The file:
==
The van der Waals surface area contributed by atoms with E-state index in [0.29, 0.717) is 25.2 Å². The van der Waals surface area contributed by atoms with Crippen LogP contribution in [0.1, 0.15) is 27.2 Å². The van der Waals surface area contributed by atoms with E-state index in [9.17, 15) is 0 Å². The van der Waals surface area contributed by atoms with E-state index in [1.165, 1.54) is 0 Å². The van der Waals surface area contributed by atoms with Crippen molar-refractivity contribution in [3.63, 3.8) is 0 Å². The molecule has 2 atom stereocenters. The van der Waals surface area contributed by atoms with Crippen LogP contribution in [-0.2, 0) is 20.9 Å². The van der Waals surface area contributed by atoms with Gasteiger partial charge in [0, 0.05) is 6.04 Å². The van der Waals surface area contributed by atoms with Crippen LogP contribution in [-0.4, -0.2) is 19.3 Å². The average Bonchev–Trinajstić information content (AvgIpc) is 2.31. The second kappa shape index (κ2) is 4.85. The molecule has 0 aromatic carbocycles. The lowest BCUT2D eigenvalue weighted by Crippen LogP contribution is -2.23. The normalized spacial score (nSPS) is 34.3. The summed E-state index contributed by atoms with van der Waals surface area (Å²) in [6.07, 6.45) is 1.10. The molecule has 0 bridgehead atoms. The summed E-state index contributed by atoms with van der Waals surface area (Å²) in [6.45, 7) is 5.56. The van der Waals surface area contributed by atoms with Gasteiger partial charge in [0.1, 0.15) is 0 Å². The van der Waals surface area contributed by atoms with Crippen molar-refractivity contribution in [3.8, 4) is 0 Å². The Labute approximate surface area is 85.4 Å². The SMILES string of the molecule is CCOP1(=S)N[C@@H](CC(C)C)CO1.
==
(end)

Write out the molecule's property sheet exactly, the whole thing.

The van der Waals surface area contributed by atoms with E-state index in [0.29, 0.717) is 25.2 Å². The van der Waals surface area contributed by atoms with Crippen LogP contribution in [0.1, 0.15) is 27.2 Å². The van der Waals surface area contributed by atoms with E-state index in [9.17, 15) is 0 Å². The van der Waals surface area contributed by atoms with E-state index in [1.165, 1.54) is 0 Å². The van der Waals surface area contributed by atoms with Crippen molar-refractivity contribution in [3.63, 3.8) is 0 Å². The molecule has 2 atom stereocenters. The van der Waals surface area contributed by atoms with Crippen LogP contribution in [-0.2, 0) is 20.9 Å². The van der Waals surface area contributed by atoms with Gasteiger partial charge in [0, 0.05) is 6.04 Å². The van der Waals surface area contributed by atoms with Crippen LogP contribution in [-0.4, -0.2) is 19.3 Å². The average Bonchev–Trinajstić information content (AvgIpc) is 2.31. The second kappa shape index (κ2) is 4.85. The molecule has 0 aromatic carbocycles. The lowest BCUT2D eigenvalue weighted by Crippen LogP contribution is -2.23. The normalized spacial score (nSPS) is 34.3. The summed E-state index contributed by atoms with van der Waals surface area (Å²) in [6.07, 6.45) is 1.10. The molecule has 0 bridgehead atoms. The summed E-state index contributed by atoms with van der Waals surface area (Å²) in [6.45, 7) is 5.56. The van der Waals surface area contributed by atoms with Gasteiger partial charge in [0.1, 0.15) is 0 Å². The van der Waals surface area contributed by atoms with Crippen molar-refractivity contribution in [3.8, 4) is 0 Å². The Labute approximate surface area is 85.4 Å². The SMILES string of the molecule is CCOP1(=S)N[C@@H](CC(C)C)CO1.